Bulgaria Top Cop Seeks Probe into Alleged Graft Scheme between Ex PM, Austrian LobbyistBulgaria in EU | March 12, 2012, Monday // 17:47| views
Interior Minster Tsvetanov has demanded an ad hoc inquiry committee should be set up to shed light on the affair between Stanishev and Hochegger. Photo by BGNES
Tsvetan Tsvetanov, Interior Minister, Deputy Prime Minster and Chair of center-right ruling party GERB, has insisted that an ad hoc inquiry committee should be set up in connection with the scandal with Austrian lobbyist Peter Hochegger and Bulgaria's previous Three-Way Coalition government.
Speaking at a Tuesday press conference in the northern city of Veliko Tarnovo, Tsvetanov said that during his recent visit to Brussels he had been alerted to a report of a committee of the Austrian Parliament in which the name of the former Bulgarian Prime Minister Sergey Stanishev appeared in a very negative context.
The Interior Minister explained that the Austrian lobbyist had allegedly been paid EUR 1.5 M by the three-way coalition Cabinet, with a portion of the money returning to the PR agency of Monika Yanova, the live-in girlfriend of former Prime Minister Stanishev, who is already a mother of his child.
Citing the report of the Austrian authorities, Tsvetanov argued that the money had been transferred in the period 2007-2008 so that Hochegger's company would "brush up Bulgaria's image formed during the "brilliant" rule of Sergey Stanishev.
Tsvetanov demanded that the ad-hoc committee shed light on the reasons behind the money transfers and on the concrete benefits for the state.
He added that he expected a spike in political pressure on the activity of the Interior Ministry as a result of his accusations.
Media publications revealed recently that Hochegger's PR agency had been hired by the Three-way Coalition government in 2008 to hold a one-year promotional campaign to boost Bulgaria's image in the EU.
The public procurement was worth around EUR 1 M.
However, some EUR 100 000 of sum were shown to have been transferred to former Austrian Interior Minister Ernst Strasser as a fee.
According to the reports of Austrian and Bulgarian media outlets, Strasser's name was nowhere to be found in the contract between Bulgaria and Hochegger's firm.
In an interview for Capital weekly, former Prime Minister Sergey Stanishev specified that he had never met Strasser and had no idea about his role in the execution of the public procurement contract.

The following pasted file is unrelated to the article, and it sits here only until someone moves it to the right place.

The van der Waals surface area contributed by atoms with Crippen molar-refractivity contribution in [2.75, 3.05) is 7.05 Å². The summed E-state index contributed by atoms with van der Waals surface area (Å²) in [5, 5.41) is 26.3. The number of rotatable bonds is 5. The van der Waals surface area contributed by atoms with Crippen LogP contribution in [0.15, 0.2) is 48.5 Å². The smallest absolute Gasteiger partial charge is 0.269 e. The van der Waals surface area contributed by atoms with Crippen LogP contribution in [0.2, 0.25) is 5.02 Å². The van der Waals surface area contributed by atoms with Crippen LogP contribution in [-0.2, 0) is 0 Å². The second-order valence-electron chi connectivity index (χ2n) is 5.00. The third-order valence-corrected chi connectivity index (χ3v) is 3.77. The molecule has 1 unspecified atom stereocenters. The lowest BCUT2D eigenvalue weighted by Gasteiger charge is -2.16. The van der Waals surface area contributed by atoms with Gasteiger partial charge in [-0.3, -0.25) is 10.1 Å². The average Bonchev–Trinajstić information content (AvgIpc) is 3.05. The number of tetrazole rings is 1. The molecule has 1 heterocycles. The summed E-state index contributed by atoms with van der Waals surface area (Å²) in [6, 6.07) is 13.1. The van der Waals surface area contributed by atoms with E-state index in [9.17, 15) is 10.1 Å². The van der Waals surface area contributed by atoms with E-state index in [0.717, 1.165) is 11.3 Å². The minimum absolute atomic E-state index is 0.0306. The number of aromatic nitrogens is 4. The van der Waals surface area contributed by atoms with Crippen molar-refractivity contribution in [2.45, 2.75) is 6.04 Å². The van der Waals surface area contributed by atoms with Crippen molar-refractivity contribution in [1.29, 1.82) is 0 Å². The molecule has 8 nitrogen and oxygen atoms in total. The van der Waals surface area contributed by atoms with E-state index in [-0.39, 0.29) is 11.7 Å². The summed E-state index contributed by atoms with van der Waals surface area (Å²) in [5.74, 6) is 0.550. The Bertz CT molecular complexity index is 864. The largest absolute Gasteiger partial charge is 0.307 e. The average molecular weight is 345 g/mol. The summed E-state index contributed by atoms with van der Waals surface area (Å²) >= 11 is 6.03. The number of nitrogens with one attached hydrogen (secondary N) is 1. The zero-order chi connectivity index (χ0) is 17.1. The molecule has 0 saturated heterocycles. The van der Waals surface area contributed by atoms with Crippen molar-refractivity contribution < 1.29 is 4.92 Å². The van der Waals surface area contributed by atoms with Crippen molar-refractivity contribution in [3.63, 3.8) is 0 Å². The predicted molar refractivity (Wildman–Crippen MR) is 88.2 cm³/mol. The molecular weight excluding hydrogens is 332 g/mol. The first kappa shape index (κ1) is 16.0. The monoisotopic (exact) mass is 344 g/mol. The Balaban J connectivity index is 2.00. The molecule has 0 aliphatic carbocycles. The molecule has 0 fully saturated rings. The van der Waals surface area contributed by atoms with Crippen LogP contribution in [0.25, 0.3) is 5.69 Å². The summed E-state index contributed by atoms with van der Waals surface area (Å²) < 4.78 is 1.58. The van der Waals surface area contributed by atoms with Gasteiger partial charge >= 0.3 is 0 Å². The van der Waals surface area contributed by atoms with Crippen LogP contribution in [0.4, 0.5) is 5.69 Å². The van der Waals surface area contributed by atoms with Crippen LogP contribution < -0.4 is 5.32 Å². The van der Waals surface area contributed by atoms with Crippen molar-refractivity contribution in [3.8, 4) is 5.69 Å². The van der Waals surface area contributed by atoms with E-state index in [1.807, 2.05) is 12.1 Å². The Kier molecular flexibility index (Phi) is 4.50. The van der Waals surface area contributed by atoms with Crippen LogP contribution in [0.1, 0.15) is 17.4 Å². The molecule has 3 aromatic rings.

Monika Yanova, on the other hand, denied having had any working relations with Hochegger.
"We have met, but the truth is that I have never had anything in common with them. I do not have the capacity, they are a huge international company, while my territory is Bulgaria," she told Capital weekly.
The newspaper noted, however, that it had a document from 2006 signed between Dr. Hochegger Kommunikationsberatung Gesellschaft and Yanova's PR agency.
"Mr. Hochegger had a foreign customer who had a problem. I helped so that the problem could be resolved," Ernst Strasser told Austrian investigative authorities, without specifying the type of assistance and the name of the foreign customer.
Hochegger himself admitted that he had collaborated with the Bulgarian government on two projects.
"The first one, I believe, was for the sum of EUR 500 000, while the second one was bigger and was worth around EUR 1 M," he told Austrian MPs.
Austrian daily Die Presse also drew attention to the fact that the controversial contract stipulated Active Group, a PR agency owned by Monika Yanova as a subcontractor.
The logistics and the promotional events under the contract with Hochegger passed through Active Group.
The Austrian newspaper reported about a similar scenario with Yanova's participation taking place in 2006.
The Stanishev Cabinet was said to have hired Hochegger's firm to popularize the achievements of the Bulgarian economy abroad, the subcontractor being once again Yanova's company.
The PR agency was found to have been selected without a public tender.
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